Parting Thoughts

Genesis 32:22-31; Colossians 1:15-20; Mark 4:35-41

I’m not going to tell you anything new this morning.  Everything I’ll say today you’ve heard me say before in some venue or another, and likely more than once.  I don’t want to leave the Cathedral on some new note.  I want to depart this wonderful parish family having re-emphasized what I believe to be the most true, what I believe to be—literally—Gospel, and what I believe Christianity unfortunately often neglects.  Today’s message is merely another attempt to articulate what I’ve striven to say for ten years, and for ten more before that in the prior parishes I have served.

Students of the lectionary will have noticed that the readings today are not the propers appointed for this Sunday.  Instead, I’ve taken the liberty to select my “canon within the canon,” those passages that I believe to be most emblematic of the intent and meaning of the whole sweep of Holy Scripture, the “map keys” to all the rest.  We each have a canon within the canon.  Everyone who has ever read the Bible privileges some passages over others.  Indeed, those who claim to believe in biblical literalism really mean that they believe literally in the parts they prefer, whatever those are.  Every reading of scripture entails interpretive choices, and admittedly these are mine.

The first passage today, from Genesis, is an account from the story of Jacob.  After a lifetime of ingenious but conniving living, Jacob finds himself in a fix.  He is fleeing from his uncle, who may want to kill him.  And Jacob is running headlong toward his brother, who he knows wants to kill him.  Jacob sends his family away so that, as night falls, he is starkly all alone.  For the first time in his life, he recognizes that he has nowhere to run, no avenue of escape.  He cannot flee; he cannot rationalize his way out of his predicament; he can no longer convincingly tell himself that he is someone other than he is.  Jacob has a new and potent awareness that he has created the conditions of his own peril.  And in the midst of that lonely realization, from the inky wilderness God jumps out and tackles him.  Jacob wrestles with God all night.  In the end, just before daybreak, God blesses Jacob.  The blessing is two-fold: God injures Jacob’s hip, causing him ever after to limp.  And God renames Jacob, “Israel,” which means “wrestles with God.”  From this moment on, Jacob is different.  Yes, he limps, but he also ceases to flee, prevaricate, or seek to fool either himself or others.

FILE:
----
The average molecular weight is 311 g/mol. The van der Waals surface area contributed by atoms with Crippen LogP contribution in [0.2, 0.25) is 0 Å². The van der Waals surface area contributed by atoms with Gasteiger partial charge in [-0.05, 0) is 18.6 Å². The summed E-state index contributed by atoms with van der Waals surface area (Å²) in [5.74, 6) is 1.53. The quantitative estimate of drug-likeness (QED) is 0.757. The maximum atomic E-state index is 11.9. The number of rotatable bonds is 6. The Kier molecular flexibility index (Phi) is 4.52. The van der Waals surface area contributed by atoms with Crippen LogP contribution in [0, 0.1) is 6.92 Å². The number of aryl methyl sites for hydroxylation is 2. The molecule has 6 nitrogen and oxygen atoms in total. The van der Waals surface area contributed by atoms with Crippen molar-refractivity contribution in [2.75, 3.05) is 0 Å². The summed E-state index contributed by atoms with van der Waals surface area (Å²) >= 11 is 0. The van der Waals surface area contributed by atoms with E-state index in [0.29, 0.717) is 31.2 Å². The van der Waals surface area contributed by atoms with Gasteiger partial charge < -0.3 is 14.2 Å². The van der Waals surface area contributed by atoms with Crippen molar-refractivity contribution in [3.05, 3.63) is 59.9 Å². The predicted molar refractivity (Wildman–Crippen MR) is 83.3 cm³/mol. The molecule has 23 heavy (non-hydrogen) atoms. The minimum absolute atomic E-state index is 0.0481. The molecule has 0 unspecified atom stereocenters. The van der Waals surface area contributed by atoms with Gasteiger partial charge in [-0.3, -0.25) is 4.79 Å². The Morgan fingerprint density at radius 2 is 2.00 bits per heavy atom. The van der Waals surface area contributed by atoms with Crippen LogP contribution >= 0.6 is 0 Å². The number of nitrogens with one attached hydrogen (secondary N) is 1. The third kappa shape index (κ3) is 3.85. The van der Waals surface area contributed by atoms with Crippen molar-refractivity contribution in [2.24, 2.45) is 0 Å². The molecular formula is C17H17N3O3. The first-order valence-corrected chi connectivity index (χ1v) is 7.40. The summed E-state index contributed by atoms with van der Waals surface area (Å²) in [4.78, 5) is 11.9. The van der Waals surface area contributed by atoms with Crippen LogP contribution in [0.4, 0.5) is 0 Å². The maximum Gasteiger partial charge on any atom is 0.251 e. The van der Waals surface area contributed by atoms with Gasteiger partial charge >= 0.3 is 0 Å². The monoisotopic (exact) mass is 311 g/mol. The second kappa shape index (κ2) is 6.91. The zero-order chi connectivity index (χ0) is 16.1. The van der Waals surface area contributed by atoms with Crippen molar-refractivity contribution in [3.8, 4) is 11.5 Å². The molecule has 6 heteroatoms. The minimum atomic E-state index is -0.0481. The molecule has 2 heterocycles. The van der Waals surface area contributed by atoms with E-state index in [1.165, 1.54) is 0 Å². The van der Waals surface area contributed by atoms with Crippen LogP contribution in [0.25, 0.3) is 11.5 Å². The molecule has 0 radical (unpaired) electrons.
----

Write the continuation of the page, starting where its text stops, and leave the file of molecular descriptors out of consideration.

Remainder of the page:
When I was newly ordained almost twenty years ago, and the Episcopal Church was in the throes of its pitched battles over human sexuality, a disgruntled priest said to me, “Barkley, I’m a simple man who prefers a simple faith.”  I was perplexed by the statement then, and I am perplexed by it now.  Our faith is not simple, just as life is not simple.  If anyone ever tells you otherwise, they are as delusional as Jacob was prior to meeting God at the Jabbok.  Life is infinitely complex and responding faithfully is no simpler.  In the Genesis story, God not only encourages us to wrestle with God, God actually names God’s people—defines their identity as—“wrestles with God.”  Questions of faith, questions of purpose, questions of meaning, questions of how to live in an upside-down world—where God is to be found and what God would have us be and do—these are never simple things.  They require time, attention, commitment, and a dogged desire to wrestle with God.  And, the result will not leave us, any more than it left Jacob, unscathed.  Too many people walk away from the Church, and even faith, because something offends them, or disappoints them, or gives them the apprehension that they might have to redefine their lives.  If the Church—and faith—doesn’t do all of these things, then it is nothing more than an opiate.  Faith will wound us, and we will carry the scars, and the key is to recognize that the limp is part of the blessing.  It is the evidence that we have wrestled with the Creator and the creation.